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Vol. LVII, No. 18
September 9, 2005
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Third Annual NIH History Day, Sept. 22

The Office of NIH History will sponsor the third annual NIH History Day on Thursday, Sept. 22 at 11 a.m. in Lipsett Amphitheater, Bldg. 10. The theme of this year's program is "AIDS and the NIH." The event will celebrate the vast amount of work done at NIH in the 1980s on the then-new and mysterious disease. Next year will mark the 25th anniversary of the first publication on HIV/AIDS in 1981, making this an opportune time to look back on early research programs.

The program will include welcoming remarks by Dr. Michael Gottesman, NIH deputy director for intramural research, and NIAID director Dr. Anthony Fauci, one of the researchers who first studied the disease. The main event of the day will be an illustrated lecture by Office of NIH History director Dr. Victoria Harden titled "'An Indescribable Experience': NIH Researchers and the AIDS Epidemic, 1981-1990." At the lecture, all NIH staff who worked on AIDS research or patient care in any capacity during the 1980s will be asked to stand and be recognized.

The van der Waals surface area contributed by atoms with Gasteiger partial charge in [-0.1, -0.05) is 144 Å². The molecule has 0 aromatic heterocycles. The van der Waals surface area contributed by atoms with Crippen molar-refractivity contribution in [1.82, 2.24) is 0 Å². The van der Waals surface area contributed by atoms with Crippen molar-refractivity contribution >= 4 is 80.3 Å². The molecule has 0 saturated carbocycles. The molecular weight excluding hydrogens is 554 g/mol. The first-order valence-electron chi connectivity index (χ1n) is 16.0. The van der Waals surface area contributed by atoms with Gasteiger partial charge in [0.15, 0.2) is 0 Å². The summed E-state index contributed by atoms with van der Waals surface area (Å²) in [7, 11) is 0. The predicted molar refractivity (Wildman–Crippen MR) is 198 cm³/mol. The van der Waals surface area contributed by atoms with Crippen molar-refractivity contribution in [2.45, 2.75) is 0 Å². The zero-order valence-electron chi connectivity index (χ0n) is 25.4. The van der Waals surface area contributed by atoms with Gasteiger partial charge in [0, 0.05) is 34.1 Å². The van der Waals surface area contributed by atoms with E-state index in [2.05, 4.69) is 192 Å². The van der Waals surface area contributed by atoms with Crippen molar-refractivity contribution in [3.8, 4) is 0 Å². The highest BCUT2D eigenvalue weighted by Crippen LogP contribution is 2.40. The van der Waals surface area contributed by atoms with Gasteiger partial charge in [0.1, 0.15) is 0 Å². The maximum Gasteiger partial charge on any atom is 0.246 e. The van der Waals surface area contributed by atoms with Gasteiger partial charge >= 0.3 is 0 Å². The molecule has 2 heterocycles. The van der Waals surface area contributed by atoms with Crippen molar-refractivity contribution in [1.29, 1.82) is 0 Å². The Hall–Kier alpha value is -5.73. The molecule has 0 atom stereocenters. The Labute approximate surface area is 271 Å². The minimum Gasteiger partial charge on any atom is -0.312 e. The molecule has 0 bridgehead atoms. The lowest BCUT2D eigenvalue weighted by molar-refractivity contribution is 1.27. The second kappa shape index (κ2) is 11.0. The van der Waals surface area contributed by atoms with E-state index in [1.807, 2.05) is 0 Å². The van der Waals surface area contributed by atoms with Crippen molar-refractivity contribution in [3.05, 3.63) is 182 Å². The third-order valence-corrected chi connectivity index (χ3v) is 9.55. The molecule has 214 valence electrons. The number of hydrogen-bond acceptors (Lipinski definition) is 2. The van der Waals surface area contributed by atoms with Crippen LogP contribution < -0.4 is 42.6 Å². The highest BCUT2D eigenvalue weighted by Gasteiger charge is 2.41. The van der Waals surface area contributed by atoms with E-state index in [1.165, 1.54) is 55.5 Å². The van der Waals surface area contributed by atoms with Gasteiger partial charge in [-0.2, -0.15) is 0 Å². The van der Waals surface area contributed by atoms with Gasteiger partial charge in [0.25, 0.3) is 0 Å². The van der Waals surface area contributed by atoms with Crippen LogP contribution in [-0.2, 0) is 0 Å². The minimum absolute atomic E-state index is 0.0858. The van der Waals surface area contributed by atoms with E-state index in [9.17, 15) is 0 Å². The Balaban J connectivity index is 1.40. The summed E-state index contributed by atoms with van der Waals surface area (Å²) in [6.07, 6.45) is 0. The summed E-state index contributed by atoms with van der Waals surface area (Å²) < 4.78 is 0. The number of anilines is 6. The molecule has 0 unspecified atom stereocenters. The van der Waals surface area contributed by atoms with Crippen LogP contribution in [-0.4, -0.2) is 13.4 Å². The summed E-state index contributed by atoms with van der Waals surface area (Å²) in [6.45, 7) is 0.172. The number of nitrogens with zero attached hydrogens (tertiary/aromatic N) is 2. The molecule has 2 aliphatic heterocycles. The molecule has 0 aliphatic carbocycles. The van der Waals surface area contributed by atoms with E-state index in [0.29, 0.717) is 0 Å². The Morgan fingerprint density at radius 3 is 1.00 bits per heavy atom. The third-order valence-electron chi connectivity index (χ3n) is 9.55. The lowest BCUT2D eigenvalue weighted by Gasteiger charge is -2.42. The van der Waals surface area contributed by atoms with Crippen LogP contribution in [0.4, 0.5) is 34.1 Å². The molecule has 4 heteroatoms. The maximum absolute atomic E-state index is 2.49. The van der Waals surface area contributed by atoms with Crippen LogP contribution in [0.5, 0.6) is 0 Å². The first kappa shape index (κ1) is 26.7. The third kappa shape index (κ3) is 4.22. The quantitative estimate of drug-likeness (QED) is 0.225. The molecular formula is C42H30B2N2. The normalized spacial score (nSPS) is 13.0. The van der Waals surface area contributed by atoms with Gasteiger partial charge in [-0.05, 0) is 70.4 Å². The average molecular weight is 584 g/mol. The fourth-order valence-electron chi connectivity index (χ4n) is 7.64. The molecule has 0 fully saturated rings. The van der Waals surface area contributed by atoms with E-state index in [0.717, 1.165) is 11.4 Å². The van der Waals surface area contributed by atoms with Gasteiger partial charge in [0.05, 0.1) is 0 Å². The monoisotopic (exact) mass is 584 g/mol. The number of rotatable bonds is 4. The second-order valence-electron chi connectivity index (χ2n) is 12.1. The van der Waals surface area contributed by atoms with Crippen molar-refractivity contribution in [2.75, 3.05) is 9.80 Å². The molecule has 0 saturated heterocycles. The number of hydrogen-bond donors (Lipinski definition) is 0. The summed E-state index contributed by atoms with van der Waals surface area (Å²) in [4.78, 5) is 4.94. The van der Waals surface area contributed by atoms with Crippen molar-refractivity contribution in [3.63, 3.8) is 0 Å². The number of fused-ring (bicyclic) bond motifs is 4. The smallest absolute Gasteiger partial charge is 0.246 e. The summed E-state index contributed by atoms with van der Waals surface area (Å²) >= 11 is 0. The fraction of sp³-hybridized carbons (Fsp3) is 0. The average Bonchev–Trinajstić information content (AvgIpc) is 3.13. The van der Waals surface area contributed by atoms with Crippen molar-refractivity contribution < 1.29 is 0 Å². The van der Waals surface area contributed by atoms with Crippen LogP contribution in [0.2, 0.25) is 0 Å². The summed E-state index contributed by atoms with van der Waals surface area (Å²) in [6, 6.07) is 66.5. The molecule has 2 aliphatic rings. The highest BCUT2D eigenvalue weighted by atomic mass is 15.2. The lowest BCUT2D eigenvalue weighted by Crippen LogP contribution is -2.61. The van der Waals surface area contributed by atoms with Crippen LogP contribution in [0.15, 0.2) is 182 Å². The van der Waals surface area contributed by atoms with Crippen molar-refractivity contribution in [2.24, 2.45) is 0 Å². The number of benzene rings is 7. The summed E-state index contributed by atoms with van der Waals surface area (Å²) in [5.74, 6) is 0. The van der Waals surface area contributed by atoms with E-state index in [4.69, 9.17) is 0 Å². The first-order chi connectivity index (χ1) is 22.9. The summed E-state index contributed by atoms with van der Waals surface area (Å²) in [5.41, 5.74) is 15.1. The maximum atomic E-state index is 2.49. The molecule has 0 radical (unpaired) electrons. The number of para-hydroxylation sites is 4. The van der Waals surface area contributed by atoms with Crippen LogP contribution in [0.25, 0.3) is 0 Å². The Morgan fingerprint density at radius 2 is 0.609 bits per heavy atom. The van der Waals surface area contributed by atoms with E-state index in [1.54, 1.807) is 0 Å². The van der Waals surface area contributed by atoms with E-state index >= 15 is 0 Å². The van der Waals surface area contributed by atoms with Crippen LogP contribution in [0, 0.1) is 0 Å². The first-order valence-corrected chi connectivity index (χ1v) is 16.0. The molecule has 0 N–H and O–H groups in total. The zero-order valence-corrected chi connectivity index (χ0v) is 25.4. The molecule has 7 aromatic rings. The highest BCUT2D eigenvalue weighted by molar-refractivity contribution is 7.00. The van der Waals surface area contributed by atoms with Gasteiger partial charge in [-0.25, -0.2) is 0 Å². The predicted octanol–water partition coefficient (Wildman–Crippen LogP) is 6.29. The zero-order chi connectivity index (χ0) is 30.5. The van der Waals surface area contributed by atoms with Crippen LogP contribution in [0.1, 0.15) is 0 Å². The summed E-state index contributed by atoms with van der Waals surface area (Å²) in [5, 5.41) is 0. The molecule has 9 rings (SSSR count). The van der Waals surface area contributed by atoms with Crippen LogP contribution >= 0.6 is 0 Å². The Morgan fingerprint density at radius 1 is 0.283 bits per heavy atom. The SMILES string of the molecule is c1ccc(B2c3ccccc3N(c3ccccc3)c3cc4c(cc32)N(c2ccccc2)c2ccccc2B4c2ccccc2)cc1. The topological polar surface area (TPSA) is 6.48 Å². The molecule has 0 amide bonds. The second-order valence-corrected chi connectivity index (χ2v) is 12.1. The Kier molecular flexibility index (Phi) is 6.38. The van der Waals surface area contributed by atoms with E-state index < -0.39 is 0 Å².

As part of the event, two panels of the AIDS Memorial Quilt will hang in the lobby of the Clinical Research Center from Sept. 12 to Oct. 12. The quilt is the largest community art project in the world and has been visited by more than 14 million people worldwide.

NIH historian Harden has done extensive research on the NIH response to the AIDS epidemic. In the 1980s and 1990s, she interviewed dozens of researchers here, including scientists, administrators and Clinical Center nurses about their experience. In 2001, with NIAID, she prepared the web site "In Their Own Words: NIH Researchers Recall the Early Days of AIDS" (http://history.nih.gov/NIHInOwnWords/). She has published numerous articles about her research on AIDS history and is co-editor of two books, AIDS and the Historian (NIH, 1989) and AIDS and the Public Debate: Historical and Contemporary Perspectives (IOS Press, 1995). Before beginning her work on the history of AIDS research, she wrote Inventing the NIH: Federal Biomedical Research Policy, 1887-1937 (Johns Hopkins University Press, 1986) and, for NIAID, Rocky Mountain Spotted Fever: History of a Twentieth Century Disease (Johns Hopkins University Press, 1990).

All members of the NIH community are invited to attend the History Day lecture and learn more about the contributions of NIH staff members to fighting the worldwide AIDS epidemic.

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